The mark of a dedicated individual is someone who's willing to do anything in order to make something work. And it's that doggedness in the pursuit of new ideas and being undeterred by multiple failures that separate successful individuals from those who just ... settle. So when John Cena wanted to break the WWE into the Chinese market, he decided to learn Mandarin. And he got darn good at it.
That's right, John Cena speaks Mandarin.
Back in 2016 Cena set the internet abuzz when a clip surfaced of him at a historic press conference giving an entire speech in Mandarin. It endeared him to Chinese investors and potential WWE viewers and fans in the country and was a true breakout moment for the star who, despite his overwhelming success in the pro-wrestling organization and tireless work ethic, was oft-joked about by diehards.
Why did John Cena apologize to China?
Now a recent clip he posted on Chinese social media network Weibo, offering an apology to what seems like the entirety of China as a whole, is reminding folks all over again that he's not only fluent in Mandarin, but he's gotten even better at speaking the language.
Seriously, just watch the below clip and see for yourself.
John Cena apologized because he referred to Taiwan as a "country" while doing promotional work for Fast and Furious 9, where he stars as Vin Diesel's brother. He stated that Taiwan would be the first "country" to view the film in theaters, and the reason why that's such a big deal is because the region has been lobbying for sovereignty from China since 1949. China, however, is adamant that Taiwan belongs under the umbrella of their nation.
In the video he says, "I’m very, very sorry about my mistake. I apologize, I apologize, I’m very sorry. You must understand that I really love, really respect China and the Chinese people. My apologies. See you," as per the South China Morning Post.
To supporters of China's sovereignty over Taiwan, it would seem like John Cena is identifying the region as its own country, which means Cena's politically siding with Taiwan.
However, Cena wanted to make it known to China that he wasn't trying to engage in a political discourse, which then, in turn, offended folks who are in favor of Taiwan being its own country.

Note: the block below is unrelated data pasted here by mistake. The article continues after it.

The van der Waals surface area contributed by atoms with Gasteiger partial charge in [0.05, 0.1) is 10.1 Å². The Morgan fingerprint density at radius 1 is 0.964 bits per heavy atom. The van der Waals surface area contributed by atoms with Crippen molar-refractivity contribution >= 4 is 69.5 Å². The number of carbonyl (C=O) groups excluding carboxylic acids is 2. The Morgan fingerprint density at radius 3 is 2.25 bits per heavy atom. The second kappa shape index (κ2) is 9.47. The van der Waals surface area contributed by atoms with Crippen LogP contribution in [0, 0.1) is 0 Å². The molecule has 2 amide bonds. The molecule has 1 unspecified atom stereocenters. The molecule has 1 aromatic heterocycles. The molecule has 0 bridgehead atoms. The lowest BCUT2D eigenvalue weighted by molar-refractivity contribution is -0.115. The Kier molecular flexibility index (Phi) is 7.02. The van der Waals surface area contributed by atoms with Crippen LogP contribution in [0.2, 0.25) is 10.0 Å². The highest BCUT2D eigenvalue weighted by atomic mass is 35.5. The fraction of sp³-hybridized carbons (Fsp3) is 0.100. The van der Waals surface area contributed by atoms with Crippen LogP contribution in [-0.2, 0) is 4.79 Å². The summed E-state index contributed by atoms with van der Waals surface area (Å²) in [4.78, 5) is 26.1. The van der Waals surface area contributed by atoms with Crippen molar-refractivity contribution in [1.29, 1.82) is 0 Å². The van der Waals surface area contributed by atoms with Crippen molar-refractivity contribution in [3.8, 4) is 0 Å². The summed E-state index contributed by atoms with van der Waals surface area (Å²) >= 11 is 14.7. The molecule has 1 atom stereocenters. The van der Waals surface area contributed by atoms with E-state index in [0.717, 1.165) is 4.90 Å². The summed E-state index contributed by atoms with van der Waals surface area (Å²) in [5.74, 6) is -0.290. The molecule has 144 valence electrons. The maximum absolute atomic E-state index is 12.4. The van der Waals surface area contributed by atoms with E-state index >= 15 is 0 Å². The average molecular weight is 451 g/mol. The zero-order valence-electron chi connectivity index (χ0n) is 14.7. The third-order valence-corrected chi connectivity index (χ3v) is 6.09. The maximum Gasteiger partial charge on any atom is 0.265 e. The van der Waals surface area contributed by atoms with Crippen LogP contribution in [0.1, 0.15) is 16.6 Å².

It didn't take long for folks to start pointing out the mass killings, war crimes, and other atrocities that China perpetuated against people from Taiwan following World War II. Others expressed that they felt like John Cena was "bending the knee" so to speak to the country for one thing and one thing only: grabbing those big market bucks.
Here's the thing: China allows only 34 foreign films per year to screen in its theaters, meaning that any movies from outside of the country that are shown there don't have much competition in their respective genres and have a higher chance of being watched by the nation's nearly 1.4 billion population.
Hollywood filmmakers have been lobbying to curry favor with the Chinese government for access to this business sector. It's why a film like The Meg had prominent Asian characters featured in an infallible light and even though the movie was a critical disaster, it still grossed over half a billion worldwide, with $152,000,000+ of that emerging from China alone.
The Rock's Skyscraper was set in China and featured Hong Kong actors in the cast, and helped paved the way for Hobbs & Shaw to enter China's box office. The film didn't perform well domestically but clocked in around $186 million from China.
The Fate of the Furious earned a whopping $392 million in the Chinese box office, so Cena's apology is being perceived as a means of ensuring his upcoming mega release wasn't missing out on a huge pay day.